Now, I have never been raped and I am guessing that Levenson hasn't either. But to say this is so fucking disrespectful, so nasty and so narrow minded it makes me feel sick! And again, we come back to the research point. If Levenson had maybe asked some rape survivors about their experience, she might well have found that some women have recovered, made peace and moved on with their lives. And she would also find women who are suffering from PTSD and are struggling to overcome what was, to them, the worst thing that has happened to them.
The fact that the rape section is included in the sex chapter says it all really.
And rape is NOT always just a penis! Women are raped with fists, guns, glasses, bottles...I could go on. And anyway, it doesn't stop it from being basically a stupid thing to say.
She goes on to discuss that date rape is different to stranger rape, and that the latter is worse because of the threat of violence. The fact that feminists have been fighting for years and years to get date rape recognised as a crime doesn't seem to concern her. The fact that her definition of consent differs to the LEGAL definition doesn't seem to concern her. And that fact that rape is rape is rape, that the trauma of stranger rape is just as valid as the trauma of someone you love and trust raping you doesn't seem to concern her. To also suggest that date rape is non violent is to completely miss the point because rape is violent in it's very nature. To be penetrated without consent is A VIOLENT ACT. She argues that we see rape as bad because it defiles women's virtue but in modern, Western society that is not the full truth. We see rape as bad because of the terrific psychological damage it can inflict, because it can ruin a woman's life, because it is the grossest and most definite violation of a woman's body and self. To dismiss it as just a penis does all women, not just rape survivors, a great injustice. To say rape is just a penis contradicts her belieft that we need better conviction rates and better sentencing. If rape is “just a penis” then why bother?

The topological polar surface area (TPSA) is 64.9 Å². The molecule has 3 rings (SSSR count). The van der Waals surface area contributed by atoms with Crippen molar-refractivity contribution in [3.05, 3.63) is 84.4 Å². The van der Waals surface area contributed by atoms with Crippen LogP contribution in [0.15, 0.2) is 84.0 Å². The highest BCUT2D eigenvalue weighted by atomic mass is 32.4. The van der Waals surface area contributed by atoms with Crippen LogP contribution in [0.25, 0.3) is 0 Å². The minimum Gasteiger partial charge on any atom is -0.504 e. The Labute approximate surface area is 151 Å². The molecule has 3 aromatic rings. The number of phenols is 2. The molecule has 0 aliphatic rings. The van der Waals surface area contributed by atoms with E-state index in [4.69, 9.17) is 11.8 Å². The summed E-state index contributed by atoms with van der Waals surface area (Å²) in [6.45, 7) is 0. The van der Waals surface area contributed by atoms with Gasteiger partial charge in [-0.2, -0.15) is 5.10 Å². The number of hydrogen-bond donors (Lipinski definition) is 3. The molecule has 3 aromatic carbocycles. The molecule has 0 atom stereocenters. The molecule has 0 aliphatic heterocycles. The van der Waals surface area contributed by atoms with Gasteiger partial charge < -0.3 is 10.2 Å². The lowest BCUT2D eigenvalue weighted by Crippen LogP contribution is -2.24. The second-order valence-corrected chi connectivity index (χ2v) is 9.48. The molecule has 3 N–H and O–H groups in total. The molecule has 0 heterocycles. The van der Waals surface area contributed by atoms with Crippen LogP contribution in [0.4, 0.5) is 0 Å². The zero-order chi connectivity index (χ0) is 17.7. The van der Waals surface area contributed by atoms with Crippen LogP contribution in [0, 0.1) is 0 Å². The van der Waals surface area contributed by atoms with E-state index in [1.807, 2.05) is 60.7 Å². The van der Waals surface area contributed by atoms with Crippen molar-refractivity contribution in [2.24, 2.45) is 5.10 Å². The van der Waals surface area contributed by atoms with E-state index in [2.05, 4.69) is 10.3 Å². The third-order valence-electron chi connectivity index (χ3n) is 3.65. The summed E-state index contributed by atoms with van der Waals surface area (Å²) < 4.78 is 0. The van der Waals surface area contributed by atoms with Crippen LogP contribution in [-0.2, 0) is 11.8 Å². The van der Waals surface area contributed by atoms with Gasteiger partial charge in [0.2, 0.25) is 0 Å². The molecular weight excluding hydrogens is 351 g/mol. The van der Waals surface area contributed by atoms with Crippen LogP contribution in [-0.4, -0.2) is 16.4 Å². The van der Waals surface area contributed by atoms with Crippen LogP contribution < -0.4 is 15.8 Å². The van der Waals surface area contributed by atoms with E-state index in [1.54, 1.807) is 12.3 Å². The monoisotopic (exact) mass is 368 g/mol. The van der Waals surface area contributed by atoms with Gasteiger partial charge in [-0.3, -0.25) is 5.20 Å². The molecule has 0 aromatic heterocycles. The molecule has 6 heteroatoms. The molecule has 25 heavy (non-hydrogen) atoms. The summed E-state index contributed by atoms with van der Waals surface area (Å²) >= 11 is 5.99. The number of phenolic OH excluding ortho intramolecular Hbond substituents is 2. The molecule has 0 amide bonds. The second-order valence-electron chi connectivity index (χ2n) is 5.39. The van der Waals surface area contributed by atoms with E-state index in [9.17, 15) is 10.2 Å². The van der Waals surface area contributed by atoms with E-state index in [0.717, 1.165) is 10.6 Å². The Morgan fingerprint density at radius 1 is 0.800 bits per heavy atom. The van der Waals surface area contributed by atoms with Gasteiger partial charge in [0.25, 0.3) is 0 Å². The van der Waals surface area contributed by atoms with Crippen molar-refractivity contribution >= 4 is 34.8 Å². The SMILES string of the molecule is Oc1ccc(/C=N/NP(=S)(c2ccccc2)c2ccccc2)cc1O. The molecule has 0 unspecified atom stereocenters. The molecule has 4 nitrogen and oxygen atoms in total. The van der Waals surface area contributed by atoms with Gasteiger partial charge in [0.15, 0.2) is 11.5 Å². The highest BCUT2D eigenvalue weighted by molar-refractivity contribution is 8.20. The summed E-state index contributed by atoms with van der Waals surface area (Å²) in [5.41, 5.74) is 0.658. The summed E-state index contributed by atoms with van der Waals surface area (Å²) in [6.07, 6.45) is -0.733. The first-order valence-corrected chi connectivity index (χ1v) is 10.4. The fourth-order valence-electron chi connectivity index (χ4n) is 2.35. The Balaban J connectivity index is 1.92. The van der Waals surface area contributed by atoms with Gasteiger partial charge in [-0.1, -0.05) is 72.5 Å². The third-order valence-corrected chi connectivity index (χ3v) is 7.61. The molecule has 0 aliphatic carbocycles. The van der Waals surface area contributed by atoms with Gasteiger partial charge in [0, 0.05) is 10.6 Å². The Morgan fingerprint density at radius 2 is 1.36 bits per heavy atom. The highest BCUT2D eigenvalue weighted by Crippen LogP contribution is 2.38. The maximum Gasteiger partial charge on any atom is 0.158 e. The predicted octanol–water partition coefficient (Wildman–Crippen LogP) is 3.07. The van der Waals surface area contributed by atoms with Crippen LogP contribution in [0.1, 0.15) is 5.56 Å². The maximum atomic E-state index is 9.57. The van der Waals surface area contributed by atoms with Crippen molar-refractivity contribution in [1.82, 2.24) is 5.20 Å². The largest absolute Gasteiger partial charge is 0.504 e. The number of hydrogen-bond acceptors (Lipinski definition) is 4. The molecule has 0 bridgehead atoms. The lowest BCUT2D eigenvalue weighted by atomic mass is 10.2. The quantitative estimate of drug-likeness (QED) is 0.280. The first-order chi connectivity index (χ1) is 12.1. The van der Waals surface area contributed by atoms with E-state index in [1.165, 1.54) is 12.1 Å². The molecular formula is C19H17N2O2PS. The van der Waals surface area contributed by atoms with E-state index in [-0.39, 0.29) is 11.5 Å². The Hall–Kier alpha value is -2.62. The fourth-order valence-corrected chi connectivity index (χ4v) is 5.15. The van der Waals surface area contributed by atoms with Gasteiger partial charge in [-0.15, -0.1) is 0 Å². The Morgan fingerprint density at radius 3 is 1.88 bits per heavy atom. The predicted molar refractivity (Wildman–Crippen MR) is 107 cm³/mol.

The book is also incredibly sexist towards men. She claims men can't be trusted with a “male pill” as they'll either forget to take it, or use it to prevent women getting pregnant. As if we still should believe that men never want babies and women always want babies. She claims men can't organise social events and don't write Christmas cards. She says men buy dinner for women in the hope of sex. It's just down and dirty lazy sexism.
So. I have rambled on for a long time. But in short, although Levenson makes some good strong points in her book, I believe her writing really suffers from a lack of development of the arguments she raises, and a lack of research into her subject, beyond her own personal opinions and experiences. She disregards a lot of the great work feminism does, now and historically. She doesn't acknowledge what young and old women are doing today to campaign for women's rights, in the UK and around the world. She ignores women who aren't part of her lifestyle. And she makes statements in the name of feminism that many, many feminists find horrifying and untrue.
If this book was being marketed as a memoir or Levenson's wandering through the mires of culture and women's culture, then all these problems would be forgivable. But this book is being marketed as a guide to feminism, and it is for this reason I find it so difficult to accept. This book does not represent a feminism I recognise and it concerns me that women and men who read this book with no knowledge of the feminist movement will come out of it with a very warped and non representative view indeed.
Instead, I am greatly looking forward to Catherine Redfern's forthcoming book on feminism. She conducted surveys too.
this post has also appeared on www.wellDecent.blogspot.com